« Ind. Courts - Judicial mandate mentioned in Carroll County | Main | Ind. Decisions - Court of Appeals issues 1 today (and 3 NFP) »

Wednesday, April 09, 2008

Ind. Decisions - "Jury award upheld against doctor in bullying case"

Yesterday's Supreme Court decision in the case of Daniel H. Raess, M.D. v. Joseph E. Doescher (ILB summary here) is the subject of a story today in the Indianapolis Star by Jeff Swiatek. Some quotes:

The Indiana Supreme Court on Tuesday affirmed a jury award of $325,000 to a former St. Francis Hospital employee who accused a prominent heart surgeon of bullying him.

Joseph E. Doescher, a former heart-and-lung-machine operator, won his case against Dr. Daniel H. Raess. Doescher accused the doctor of yelling at him while on the job. The trial drew national attention as an example of workplace bullying. But the doctor appealed the case, and the Indiana Court of Appeals ordered a new civil trial in 2006.
Advertisement

The 4-1 decision Tuesday by the state's highest court overturned the appellate court's order to hold a new trial. The justices found none of Raess' five appeals claims was valid. They included the claims that testimony by a national expert on workplace bullying shouldn't have been allowed and that the jury award was excessive.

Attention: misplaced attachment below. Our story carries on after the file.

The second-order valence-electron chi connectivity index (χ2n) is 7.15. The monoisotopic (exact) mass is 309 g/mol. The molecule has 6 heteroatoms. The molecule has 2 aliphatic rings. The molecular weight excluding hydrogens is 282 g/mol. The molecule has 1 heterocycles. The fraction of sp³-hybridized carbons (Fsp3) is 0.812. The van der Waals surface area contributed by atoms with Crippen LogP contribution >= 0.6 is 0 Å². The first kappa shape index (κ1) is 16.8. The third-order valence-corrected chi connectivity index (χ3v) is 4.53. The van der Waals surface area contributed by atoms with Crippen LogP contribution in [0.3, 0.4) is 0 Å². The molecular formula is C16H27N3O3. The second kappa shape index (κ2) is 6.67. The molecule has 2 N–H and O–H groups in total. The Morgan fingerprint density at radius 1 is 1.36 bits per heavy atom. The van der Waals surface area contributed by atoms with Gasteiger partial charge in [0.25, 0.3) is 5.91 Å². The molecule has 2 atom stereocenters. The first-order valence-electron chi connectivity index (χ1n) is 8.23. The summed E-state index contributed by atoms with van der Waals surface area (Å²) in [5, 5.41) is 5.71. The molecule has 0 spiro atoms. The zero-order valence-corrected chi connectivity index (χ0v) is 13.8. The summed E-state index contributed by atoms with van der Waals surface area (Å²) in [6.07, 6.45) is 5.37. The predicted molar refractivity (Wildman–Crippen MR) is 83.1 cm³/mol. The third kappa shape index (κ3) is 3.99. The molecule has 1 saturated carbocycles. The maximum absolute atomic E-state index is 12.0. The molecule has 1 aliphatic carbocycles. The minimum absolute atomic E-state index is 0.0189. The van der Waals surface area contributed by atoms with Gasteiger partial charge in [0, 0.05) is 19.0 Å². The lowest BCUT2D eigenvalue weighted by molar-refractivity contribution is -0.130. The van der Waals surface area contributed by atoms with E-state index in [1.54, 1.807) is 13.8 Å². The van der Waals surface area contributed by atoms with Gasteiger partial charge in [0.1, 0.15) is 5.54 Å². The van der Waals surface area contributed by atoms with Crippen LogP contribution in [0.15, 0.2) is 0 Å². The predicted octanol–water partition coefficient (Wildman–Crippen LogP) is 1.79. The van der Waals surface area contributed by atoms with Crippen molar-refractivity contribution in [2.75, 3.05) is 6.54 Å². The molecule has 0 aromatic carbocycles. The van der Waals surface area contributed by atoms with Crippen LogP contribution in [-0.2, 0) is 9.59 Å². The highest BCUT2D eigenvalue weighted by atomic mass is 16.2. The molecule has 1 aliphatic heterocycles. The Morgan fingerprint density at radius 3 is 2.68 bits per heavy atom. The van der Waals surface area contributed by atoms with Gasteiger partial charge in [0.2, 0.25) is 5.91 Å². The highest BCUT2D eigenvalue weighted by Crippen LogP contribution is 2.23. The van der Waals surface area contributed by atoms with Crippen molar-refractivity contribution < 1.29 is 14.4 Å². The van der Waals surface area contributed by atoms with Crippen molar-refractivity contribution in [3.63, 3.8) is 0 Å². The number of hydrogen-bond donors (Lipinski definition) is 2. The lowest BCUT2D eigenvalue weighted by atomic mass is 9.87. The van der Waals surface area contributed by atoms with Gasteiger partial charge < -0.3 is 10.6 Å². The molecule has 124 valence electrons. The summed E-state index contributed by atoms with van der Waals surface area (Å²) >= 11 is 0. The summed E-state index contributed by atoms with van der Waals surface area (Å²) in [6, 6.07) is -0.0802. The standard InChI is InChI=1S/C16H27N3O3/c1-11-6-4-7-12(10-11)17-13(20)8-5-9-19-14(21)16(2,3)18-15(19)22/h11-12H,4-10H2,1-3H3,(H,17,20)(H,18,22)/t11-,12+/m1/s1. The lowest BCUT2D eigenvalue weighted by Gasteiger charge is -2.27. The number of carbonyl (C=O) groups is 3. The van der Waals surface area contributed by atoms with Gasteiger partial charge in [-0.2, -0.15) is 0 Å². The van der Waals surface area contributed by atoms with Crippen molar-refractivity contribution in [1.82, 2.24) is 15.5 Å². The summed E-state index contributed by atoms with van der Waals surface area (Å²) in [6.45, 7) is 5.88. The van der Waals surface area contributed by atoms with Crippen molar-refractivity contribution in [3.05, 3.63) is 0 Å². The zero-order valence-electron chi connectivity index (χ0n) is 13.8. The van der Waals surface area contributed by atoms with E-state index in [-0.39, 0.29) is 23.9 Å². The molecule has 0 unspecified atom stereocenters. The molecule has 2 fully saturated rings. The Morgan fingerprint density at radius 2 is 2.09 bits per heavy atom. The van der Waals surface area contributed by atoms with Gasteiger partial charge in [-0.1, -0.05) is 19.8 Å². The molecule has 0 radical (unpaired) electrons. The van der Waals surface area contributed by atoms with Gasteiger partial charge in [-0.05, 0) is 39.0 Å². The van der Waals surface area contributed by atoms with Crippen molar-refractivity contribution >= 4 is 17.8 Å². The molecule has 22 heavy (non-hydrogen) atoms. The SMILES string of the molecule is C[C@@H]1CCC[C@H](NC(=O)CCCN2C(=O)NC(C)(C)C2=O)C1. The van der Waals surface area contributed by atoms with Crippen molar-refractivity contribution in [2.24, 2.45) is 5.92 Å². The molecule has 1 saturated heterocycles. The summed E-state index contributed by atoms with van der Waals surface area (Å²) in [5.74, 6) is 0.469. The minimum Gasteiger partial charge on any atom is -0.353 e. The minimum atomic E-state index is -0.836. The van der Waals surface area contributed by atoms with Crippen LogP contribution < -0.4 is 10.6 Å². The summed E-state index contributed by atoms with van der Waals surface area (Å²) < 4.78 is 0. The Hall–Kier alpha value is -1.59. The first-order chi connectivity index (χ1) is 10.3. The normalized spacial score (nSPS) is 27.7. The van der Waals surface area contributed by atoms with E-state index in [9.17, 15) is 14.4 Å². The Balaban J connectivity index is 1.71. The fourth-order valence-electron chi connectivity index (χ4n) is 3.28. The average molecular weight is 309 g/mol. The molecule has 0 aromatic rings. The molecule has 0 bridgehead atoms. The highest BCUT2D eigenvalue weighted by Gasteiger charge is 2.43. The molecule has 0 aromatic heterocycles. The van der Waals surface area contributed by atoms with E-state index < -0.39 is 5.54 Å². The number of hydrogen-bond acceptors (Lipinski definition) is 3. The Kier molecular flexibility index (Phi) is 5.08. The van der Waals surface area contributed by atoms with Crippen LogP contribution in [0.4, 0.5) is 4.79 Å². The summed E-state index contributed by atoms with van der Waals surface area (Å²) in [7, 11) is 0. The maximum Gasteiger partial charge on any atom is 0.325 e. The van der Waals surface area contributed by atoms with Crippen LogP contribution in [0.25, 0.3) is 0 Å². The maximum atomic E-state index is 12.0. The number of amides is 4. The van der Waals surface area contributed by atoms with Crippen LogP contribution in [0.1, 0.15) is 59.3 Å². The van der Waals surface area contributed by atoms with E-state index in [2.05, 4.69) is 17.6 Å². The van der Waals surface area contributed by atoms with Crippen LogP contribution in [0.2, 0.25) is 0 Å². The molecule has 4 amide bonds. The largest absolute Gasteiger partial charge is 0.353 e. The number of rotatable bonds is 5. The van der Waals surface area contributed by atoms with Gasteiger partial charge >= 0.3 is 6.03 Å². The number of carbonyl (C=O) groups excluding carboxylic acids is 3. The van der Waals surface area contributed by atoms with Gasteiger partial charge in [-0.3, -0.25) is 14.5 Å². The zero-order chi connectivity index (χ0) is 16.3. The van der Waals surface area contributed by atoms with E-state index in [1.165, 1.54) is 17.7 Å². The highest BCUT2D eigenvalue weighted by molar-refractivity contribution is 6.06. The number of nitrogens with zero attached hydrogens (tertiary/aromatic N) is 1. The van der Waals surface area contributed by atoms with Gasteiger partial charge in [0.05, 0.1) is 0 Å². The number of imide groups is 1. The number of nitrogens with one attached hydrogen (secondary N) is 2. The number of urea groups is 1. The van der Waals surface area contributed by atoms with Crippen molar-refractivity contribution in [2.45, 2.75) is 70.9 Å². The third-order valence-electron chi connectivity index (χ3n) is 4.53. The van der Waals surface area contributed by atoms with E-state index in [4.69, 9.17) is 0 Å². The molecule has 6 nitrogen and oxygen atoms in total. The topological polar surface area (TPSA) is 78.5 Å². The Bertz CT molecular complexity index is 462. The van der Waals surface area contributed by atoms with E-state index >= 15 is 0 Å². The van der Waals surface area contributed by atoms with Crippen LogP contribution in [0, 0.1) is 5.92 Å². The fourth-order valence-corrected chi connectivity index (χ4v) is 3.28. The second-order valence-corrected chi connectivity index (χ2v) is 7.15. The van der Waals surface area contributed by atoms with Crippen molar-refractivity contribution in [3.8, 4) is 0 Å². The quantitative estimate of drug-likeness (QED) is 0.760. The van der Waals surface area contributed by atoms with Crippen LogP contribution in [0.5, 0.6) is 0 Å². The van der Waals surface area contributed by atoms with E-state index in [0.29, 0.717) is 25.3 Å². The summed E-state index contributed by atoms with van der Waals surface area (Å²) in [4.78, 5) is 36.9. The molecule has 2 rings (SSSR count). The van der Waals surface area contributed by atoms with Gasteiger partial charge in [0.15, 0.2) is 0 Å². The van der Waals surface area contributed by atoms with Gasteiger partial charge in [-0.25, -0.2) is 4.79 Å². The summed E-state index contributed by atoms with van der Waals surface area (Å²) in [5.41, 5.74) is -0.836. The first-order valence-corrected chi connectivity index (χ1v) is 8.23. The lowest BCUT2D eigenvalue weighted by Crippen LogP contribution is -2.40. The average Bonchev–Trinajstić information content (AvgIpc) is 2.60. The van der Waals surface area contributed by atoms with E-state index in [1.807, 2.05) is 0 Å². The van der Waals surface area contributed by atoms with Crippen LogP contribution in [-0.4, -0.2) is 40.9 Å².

The 11-page Supreme Court decision amounts to a final legal win for Doescher, said one of his attorneys, Sandra Blevins. * * *

The appeals court had held that Marion Superior Court Judge Cale Bradford allowed testimony in the 2005 trial that unfairly prejudiced the jury against Raess.

The disputed testimony by Gary Namie, director of the Workplace Bullying & Trauma Institute in Washington state, "allowed the jury to infer that Raess committed assault because that is what 'bullies' do," the appeals court said in its eight-page ruling.

Doescher claimed a workplace confrontation with Raess led to a severe case of depression and forced him to leave his job, which paid about $100,000 a year. He worked side-by-side with Raess during surgeries, running the heart-and-lung machines that keep patients alive. * * *

The claim of workplace bullying generated much attention from the media and from professional publications such as American Medical News and HR Answers.

Doescher works now in customer service for a health insurer, Blevins said. Raess quit his medical practice and left St. Francis in 2006 to work for a medical device maker.

Posted by Marcia Oddi on April 9, 2008 08:54 AM
Posted to Ind. Sup.Ct. Decisions